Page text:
…this issue sees a one-shot starring Galacta, Adam Warren and Hector Sevilla Lujan’s Daughter of Galactus that first made her appearance in last year’s “Assistant-Sized Spectacular” and won a reader vote to get a few more stories. Unfortunately, this issue’s all reprints — collecting the original story and three shorts that ran on Marvel Digital — but hopefully it’s the first step towards getting more.
P. 58 – Thor and the Warriors Four #2: No joke for this one, we just wanted an excuse to post an early contender for our favorite cover of the year:
Oh Space Horse. How we love you.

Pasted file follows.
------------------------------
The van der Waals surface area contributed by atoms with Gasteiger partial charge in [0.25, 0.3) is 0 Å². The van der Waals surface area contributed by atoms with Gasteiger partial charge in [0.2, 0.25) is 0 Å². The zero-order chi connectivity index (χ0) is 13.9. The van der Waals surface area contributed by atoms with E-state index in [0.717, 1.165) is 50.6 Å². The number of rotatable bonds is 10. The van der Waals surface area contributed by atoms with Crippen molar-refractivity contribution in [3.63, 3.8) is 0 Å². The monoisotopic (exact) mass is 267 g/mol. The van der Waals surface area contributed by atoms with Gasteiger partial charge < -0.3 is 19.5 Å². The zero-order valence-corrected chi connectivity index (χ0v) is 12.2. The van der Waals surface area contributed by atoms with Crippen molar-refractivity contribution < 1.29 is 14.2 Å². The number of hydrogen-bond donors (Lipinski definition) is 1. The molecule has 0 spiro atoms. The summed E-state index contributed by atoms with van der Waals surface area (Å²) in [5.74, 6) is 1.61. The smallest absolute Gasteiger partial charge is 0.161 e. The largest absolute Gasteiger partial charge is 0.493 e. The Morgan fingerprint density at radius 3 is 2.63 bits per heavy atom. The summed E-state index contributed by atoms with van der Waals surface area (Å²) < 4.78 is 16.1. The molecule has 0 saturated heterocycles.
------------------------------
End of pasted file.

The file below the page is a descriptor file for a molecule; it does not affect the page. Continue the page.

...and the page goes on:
P. 209 – Fame #2: This month, the always-classy creators at Bluewater have apparently decided that their hilariously inept biography of Stephenie Meyer wasn’t the only way to wring as much money as they could out of the “Twilight” franchise, and are thus producing a biography of star Robert Pattinson…
…not that you’d know it from the cover. The fact that this picture looks like it was drawn by someone who had heard of but never actually seen Pattinson makes us think there are really only two possibilities here: Either the artist was unaware that there’s a pretty simple way to find around four million reference photos and had to rely on a description offered up by someone who’d been drinking, or the artist thought Pattinson was the guy who played the love interest in 2004’s “Bring It On Again”: